You know what I like? Like, really, really like? Winning. From Chutes & Ladders to blogging awards, I can’t seem to help myself. As a kid, I only wanted to do something if I could be one of the best. (Come to think of it, I’m pretty sure I still feel that way…I just know a bit more about reality.) Suffice it to say, team sports weren’t my thing. I stuck to swimming — one of the few sports where your teammates are also your competition.
My boys, on the other hand, adore team sports. They have no problem diving in (literally) and getting dirty (literally and figuratively). When they hit the field, they come alive. And me? I love watching them play.
So, I know I have to be careful. Big is a lot like me. He’s outrageously competitive and hard on himself. But, unlike me, he has a great sense of sportsmanship. His basketball team struggled enormously when it came to the scoreboard, but it was a hugely successful year if you ask him. Because he — and his team — improved, and had fun cheering each other on along the way. (Then again, getting his name in the highlights newsletter a few times may have had something to do with that. See, he is like me.)
Baseball has been much the same. We kissed sweet, hilarious t-ball goodbye, and dove head first into real baseball. You know, the kind with a pitching machine and playoffs. The season got off to a rocky start, but the kids — and coaches — have kept an amazing attitude and dedicated themselves to working their butts off to improve. There’s no newsletter and the coaches don’t give game balls to individuals — they truly focus on the team effort, which I love. And you know what? It’s paid off big time. The team has bonded in a wonderful way, and the kids have dramatically improved — win or lose. It’s truly been a thrill to watch.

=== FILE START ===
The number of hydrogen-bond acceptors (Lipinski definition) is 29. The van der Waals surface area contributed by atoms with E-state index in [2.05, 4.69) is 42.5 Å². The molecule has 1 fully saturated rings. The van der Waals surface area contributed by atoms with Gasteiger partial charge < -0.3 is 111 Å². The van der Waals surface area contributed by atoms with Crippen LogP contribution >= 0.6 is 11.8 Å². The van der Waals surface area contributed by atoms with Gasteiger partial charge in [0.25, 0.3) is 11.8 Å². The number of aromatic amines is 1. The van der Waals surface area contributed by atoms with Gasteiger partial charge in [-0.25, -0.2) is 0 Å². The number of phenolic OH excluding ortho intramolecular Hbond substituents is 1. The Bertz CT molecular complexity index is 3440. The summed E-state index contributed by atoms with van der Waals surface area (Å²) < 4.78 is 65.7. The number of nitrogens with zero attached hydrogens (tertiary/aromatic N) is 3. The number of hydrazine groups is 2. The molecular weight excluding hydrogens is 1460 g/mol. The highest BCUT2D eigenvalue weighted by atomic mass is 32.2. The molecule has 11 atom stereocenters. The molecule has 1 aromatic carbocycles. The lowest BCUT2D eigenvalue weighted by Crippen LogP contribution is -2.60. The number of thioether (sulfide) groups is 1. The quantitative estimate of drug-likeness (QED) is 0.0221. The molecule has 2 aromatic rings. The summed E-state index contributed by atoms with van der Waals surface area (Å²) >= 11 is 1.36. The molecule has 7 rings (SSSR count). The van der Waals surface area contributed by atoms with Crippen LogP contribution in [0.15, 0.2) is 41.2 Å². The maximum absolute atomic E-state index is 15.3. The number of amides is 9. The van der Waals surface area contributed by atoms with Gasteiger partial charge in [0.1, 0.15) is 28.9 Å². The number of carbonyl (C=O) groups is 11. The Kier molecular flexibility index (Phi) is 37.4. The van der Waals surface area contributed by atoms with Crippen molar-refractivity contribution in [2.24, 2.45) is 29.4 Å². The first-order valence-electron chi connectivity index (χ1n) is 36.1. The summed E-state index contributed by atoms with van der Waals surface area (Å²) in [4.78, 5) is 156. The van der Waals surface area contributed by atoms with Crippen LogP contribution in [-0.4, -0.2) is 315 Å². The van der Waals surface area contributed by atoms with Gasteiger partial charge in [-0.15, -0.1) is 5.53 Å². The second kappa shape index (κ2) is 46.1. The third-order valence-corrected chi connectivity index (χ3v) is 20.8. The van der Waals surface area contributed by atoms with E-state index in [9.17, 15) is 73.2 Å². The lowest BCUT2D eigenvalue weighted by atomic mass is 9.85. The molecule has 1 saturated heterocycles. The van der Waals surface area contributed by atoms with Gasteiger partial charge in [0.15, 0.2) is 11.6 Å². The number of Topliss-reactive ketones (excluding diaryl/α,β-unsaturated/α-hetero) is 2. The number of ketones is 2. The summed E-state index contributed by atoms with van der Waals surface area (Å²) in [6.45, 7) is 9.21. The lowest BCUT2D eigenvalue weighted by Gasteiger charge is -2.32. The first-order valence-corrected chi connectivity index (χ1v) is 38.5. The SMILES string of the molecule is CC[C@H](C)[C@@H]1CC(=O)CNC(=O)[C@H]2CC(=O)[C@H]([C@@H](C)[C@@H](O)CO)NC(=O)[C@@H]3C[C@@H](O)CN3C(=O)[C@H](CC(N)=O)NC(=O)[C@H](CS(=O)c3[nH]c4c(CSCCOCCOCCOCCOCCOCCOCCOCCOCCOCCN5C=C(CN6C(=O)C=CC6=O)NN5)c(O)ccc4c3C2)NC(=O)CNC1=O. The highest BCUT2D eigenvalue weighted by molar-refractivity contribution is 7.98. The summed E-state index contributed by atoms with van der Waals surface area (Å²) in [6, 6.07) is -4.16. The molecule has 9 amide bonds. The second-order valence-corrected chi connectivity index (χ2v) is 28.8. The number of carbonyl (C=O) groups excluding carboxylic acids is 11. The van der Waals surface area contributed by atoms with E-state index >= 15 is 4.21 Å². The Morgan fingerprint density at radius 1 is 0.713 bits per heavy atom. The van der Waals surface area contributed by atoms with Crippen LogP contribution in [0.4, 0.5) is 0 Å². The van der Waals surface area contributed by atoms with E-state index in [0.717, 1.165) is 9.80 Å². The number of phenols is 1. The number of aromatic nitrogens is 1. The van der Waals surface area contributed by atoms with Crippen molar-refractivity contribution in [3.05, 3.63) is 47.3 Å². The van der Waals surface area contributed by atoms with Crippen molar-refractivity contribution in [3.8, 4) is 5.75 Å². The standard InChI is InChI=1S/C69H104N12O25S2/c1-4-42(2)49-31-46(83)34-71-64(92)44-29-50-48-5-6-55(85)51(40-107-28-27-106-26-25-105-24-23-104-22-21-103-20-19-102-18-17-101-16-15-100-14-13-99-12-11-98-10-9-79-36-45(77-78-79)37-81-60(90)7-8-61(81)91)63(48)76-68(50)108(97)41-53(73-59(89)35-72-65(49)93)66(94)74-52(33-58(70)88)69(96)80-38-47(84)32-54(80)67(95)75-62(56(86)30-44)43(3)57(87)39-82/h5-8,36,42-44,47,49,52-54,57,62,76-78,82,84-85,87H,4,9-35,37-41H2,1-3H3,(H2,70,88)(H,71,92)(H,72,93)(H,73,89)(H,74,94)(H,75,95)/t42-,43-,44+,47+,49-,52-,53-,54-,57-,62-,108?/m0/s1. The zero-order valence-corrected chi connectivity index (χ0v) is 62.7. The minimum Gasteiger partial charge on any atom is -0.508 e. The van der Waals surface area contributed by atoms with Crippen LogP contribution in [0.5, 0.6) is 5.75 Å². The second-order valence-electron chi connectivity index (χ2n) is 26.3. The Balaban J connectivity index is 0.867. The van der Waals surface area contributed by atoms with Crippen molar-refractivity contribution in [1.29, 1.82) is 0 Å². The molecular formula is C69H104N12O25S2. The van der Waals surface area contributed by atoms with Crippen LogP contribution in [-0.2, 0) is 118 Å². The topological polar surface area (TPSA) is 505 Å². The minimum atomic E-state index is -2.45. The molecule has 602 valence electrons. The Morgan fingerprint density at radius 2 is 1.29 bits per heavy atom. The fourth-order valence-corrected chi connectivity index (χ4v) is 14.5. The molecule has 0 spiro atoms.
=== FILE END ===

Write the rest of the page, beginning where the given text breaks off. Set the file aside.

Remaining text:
Through all of this, I keep thinking of an article my friend, Melinda, sent me, What Makes a Nightmare Sports Parent, And What Makes a Great One. The article, which is absolutely worth a read, talks about an informal survey of college athletes. The thing they hated most about youth and high school sports? Driving home with well-meaning parents talking over the game — and offering advice on how to improve next time. The thing they loved most? Hearing, “I loved watching you play.”
I joked about my sidelines behavior during basketball season, and I have to say, baseball has brought out the crazy in me too. Not because I want Big to play well or win for me, but because I know it’s what he wants. And, as his mom, it’s my job to want that for him too. Right?
Within the walls of our house, Big seems enormous. Capable. Confident. (Even over confident, much of the time.) But when I’m sitting there on the sidelines of his games — out on that great big baseball field, he looks tiny. I’m quickly reminded that he’s still a really little kid, with so much time left to learn, to love, and to burn out. It’s not my job to coach him (which is good since I know very little about the sports he loves), it’s my job to be his mom.
Goodness knows there have been games I’ve been frustrated watching him make the mistakes his coaches have tried patiently to help him fix. And there have been times I’ve been outraged by the opposing coaches lack of sportsmanship. But there hasn’t been a single game yet that I haven’t been one proud mama.
So tonight, as Big’s team comes off the field after another playoff game, you can bet he will hear — loud and clear — that I loved watching him play.